The relationship with his daughter is the common thread of his misfortunes and is divided into two parts, in the first three episodes, Veda is minor and rebellious being played by Morgan Turner, who gives the witness in the last two installments to Evan Rachel Wood who embodies an adult Veda, emancipated and in full conflict with her mother as she thrives on an unexpected professional career.

This family plan is completed with aspects of his love life, with a certain tendency to fall in love with quite toxic and exploited people, to end his professional life in the field of restoration.

These three shots complement each other and interact on various occasions but always within that tone of intense melodrama, especially in the final section of ‘Mildred Pierce’, where the intensity of the relationship between Kate Winslet and Evan Rachel Wood makes sparks fly. screen, as you can see in the following video.

Melodramas have never been my favorite film genre and this time ‘Mildred Pierce’ has not made me change my opinion, despite having a perfect setting and great performances, but the accumulation of misfortunes that happened to the poor protagonist, Especially in the final section, they made me feel uncomfortable in front of what I was seeing and it ended up being quite long.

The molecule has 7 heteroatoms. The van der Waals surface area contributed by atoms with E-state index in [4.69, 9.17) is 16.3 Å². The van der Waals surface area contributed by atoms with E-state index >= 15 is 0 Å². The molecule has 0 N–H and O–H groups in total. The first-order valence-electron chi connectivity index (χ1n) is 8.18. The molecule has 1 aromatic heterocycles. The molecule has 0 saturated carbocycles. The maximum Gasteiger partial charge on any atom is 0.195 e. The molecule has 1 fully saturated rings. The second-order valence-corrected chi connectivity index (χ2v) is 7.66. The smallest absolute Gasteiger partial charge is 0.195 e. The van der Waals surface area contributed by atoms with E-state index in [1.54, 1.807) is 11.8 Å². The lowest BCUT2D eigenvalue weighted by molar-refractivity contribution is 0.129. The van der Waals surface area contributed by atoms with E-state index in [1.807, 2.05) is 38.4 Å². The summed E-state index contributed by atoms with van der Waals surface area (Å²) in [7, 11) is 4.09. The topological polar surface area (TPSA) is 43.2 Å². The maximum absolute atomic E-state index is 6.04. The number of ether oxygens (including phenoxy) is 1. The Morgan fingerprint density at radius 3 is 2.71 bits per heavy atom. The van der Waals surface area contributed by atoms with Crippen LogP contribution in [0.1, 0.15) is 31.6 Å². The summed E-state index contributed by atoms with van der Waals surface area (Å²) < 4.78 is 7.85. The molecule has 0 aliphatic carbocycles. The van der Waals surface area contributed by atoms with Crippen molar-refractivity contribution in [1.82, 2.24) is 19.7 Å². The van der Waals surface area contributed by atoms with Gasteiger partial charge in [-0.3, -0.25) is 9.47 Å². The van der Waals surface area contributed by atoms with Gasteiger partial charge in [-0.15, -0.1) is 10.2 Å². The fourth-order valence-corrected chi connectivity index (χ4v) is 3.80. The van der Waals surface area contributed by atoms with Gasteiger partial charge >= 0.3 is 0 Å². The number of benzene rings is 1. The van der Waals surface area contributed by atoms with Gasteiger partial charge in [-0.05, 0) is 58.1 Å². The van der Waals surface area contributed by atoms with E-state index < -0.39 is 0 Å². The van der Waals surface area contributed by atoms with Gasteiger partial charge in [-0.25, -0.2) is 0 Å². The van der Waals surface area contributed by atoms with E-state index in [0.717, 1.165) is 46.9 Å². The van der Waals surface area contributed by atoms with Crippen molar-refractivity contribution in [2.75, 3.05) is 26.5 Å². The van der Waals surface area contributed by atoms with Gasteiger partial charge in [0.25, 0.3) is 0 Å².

That does not mean that it is not a good miniseries, because it is, but in the section I have had enough musical moments that lengthened the footage excessively, something that did not happen in the first episodes much more focused and that allowed Kate Winslet to do another one of those master classes of interpretation to which he has us accustomed.

In the most positive aspect, highlight the setting and the quality of the production in every way, as you can see in the following video that shows the filming process in New York where they reproduced the California of the thirties.


The British Kate Winslet has been a movie star for almost a quarter of a century, when her participation in the mega-hit ‘Titanic’ catapulted her to a fame that has not yet fallen with Oscars (The Reader), Emmy (Mildred Pierce ) and a Grammy for an audiobook, so he only needs to go to Broadway to round out the awards poker called EGOT.

His second stage of awards was with Mildred Pierce, a character that he accepted shortly after winning the Oscar for ‘The Reader’ and where he appears in almost all the scenes of the miniseries without any secondary character existing without having a direct relationship or life of his own. without her presence, being awarded the Emmy for best actress.